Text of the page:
I cannot speak for all landscape architects, but I think many of us found our way to the profession initially through a shared passion for plants. Large trees with their huge trunks and long branches are inspiring for their longevity – beyond so many human lifetimes. Tiny, dainty pansies, mere inches tall are so beautiful with their lively colors. And then there are all the plants in between: flowering vines with lovely smells, colorful orchids with stunning shapes, and my favorite – the ones that provide us culinary spoils – herbs, seeds, and produce.

Back in January, I posted about our backyard kitchen garden. Well, I am back with an update. As they say, it’s the cobbler’s children who don’t have shoes! My dreams were of a lush, overflowing garden of kitchen ingredients that I could use as an endless pantry all summer and autumn for backyard fêtes, like those seen in magazines.

Rosemary with sunflowers

My garden has since offered  a few culinary treats thus far. My biggest challenge is keeping everything watered after planting while the roots are getting established. In the usual morning rush, I often leave the house without watering newly planted plants and seeds, causing them to prematurely perish during warm or hot days.

I remember joking one time with others in my profession that it’s not that landscape architects are superior plant people. Instead we tend to know which varieties are lower maintenance because we spend so much time at the office working on OTHER people’s plants and gardens instead of our own.

Meyer Lemon panoramic

Since January the sugar snap peas have grown up the cages. I left them on the vine beyond their time to enjoy the shells too – shelled and frozen for a lovely, fresh, and crisp side dish for Easter supper with the family. After the peas, I planted tomato seeds on two different cage enclosures, caging two “wild” tomatoes that began to grow in another kitchen bed. I think some of the tomato seeds died because they were not watered, OR perhaps they were picked up by the small resident birds in our neighborhood that we see every morning foraging for food in our backyard.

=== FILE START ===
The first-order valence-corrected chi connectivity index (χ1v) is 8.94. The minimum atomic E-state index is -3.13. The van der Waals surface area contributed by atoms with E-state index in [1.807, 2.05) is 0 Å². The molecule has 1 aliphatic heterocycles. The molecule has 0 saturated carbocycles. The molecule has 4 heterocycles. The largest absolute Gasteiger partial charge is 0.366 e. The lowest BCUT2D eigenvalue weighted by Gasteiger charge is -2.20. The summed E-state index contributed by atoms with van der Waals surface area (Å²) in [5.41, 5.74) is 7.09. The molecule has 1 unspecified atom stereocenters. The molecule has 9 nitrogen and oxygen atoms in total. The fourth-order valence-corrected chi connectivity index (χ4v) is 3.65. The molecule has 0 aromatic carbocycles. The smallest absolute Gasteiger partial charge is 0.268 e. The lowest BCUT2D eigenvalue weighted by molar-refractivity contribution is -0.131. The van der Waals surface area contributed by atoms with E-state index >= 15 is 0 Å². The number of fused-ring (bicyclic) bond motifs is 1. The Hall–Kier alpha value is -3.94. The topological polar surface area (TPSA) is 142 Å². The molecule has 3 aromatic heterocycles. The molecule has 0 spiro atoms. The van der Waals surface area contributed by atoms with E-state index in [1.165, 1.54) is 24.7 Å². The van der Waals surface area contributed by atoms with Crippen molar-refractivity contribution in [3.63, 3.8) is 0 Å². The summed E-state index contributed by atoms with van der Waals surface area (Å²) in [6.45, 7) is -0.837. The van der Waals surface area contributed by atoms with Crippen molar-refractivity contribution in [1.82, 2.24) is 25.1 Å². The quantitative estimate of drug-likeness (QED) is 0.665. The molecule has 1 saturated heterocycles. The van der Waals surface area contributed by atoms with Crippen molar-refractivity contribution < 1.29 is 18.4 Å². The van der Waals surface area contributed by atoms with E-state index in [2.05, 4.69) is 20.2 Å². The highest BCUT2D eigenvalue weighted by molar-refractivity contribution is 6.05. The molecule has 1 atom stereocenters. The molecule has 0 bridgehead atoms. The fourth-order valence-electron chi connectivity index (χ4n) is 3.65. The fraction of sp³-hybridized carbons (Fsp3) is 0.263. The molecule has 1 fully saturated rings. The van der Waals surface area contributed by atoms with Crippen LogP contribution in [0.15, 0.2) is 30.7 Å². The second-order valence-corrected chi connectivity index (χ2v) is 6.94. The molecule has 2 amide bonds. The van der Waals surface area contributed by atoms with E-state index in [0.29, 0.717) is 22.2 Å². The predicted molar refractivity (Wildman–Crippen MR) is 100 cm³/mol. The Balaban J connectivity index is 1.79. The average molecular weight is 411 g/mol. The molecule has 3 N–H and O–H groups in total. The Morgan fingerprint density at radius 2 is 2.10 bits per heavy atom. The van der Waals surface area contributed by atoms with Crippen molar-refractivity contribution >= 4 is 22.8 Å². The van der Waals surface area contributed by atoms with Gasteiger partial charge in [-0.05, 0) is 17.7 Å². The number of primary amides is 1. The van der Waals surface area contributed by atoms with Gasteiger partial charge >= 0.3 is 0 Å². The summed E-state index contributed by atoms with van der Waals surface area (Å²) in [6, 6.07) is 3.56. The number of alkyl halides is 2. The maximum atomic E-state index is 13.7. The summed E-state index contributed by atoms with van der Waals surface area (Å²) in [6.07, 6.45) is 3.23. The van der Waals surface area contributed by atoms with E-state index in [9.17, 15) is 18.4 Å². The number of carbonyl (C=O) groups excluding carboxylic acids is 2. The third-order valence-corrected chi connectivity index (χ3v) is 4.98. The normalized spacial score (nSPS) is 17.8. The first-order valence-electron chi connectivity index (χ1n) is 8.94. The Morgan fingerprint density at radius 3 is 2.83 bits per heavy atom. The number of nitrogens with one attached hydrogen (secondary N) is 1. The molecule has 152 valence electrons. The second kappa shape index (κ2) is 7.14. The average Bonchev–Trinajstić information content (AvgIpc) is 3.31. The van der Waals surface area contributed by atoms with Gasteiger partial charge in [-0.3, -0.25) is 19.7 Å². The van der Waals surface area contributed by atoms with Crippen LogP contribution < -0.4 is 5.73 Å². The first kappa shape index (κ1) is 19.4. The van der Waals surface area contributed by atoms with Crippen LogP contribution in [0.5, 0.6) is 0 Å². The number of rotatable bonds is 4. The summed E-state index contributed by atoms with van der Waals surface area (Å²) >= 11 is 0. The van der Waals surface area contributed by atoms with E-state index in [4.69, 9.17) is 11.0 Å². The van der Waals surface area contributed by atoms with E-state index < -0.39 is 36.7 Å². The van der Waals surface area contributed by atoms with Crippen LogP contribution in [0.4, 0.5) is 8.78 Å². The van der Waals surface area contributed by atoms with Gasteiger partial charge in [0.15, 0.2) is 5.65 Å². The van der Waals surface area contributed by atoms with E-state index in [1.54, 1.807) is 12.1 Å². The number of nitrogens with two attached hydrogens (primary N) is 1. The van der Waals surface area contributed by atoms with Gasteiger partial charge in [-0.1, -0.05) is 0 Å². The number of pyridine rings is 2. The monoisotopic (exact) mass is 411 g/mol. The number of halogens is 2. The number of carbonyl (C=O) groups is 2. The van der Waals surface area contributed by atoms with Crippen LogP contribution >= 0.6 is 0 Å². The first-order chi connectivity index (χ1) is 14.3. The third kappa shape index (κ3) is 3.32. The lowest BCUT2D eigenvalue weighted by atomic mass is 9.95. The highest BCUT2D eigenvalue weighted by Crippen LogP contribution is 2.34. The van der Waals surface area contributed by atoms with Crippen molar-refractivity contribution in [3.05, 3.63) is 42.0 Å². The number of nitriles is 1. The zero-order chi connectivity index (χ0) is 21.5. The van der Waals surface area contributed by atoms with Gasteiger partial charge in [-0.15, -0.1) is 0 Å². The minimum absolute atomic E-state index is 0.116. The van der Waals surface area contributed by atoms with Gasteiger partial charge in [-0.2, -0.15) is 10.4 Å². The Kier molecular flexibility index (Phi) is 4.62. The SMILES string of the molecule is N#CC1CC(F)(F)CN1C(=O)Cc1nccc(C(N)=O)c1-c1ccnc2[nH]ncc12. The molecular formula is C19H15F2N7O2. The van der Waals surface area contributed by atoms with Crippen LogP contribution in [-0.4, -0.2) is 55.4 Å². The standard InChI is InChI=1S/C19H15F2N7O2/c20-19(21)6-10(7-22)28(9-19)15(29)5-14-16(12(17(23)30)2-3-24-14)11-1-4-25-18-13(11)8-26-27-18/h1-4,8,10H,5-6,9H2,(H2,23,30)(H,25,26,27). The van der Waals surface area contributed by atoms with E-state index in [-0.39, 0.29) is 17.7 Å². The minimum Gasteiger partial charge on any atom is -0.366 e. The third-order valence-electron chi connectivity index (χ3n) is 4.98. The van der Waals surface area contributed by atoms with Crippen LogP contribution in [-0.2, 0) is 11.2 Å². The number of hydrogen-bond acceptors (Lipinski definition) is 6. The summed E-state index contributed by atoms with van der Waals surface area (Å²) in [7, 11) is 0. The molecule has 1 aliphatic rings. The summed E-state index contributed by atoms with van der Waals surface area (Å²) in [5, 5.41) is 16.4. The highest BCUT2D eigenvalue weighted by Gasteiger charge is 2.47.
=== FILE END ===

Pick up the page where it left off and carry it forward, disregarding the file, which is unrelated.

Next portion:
Single sunflower

Eaten sunflower leafThere is also one wild sunflower that miraculously continues to grow upward. I say “miraculously” because the smallest birds perch on the plant’s lowest stems and eat the leaves! When I witnessed this behavior last year, I believed an aggressive worm or family of worms were eating the plant’s leaves. But, lo and behold, one day I caught sight of the little brown birds perched on the swaying leaf petiole, each picking away at the green leaf. I feel okay that these plants are being eaten by another creature that truly needs them if I do not get to them first. Thus, my culinary kitchen has doubled up into a wildlife food source, and it’s really not so bad (at least I am not feeding pigeons!).

There have also been so many other successes since January: more Meyer Lemons continue to ripen, fantastic for making fresh squeezed lemonade, whole lemon bars (recipe from the Smitten Kitchen), and generous amount for homemade lemoncello. A new single sprig of Mexican Tarragon survives amongst my other French specimens. A whole row of sunflowers have – despite bird nibbles – continued to reach upward to the sky, with a single pumpkin growing larger and establishing a couple of heavy leaves. We’ll always have the perennial rosemary, attracting the happy buzzing song of industrious bees, and oregano and mint contained in their containers, thank goodness. And the pomegranate has many promising blooms and flowers now, promising another autumn batch of homemade grenadine.

In thinking about my garden in part and in its entirety I am reminded of Alexander Pope’s famous poem, Essay on Man: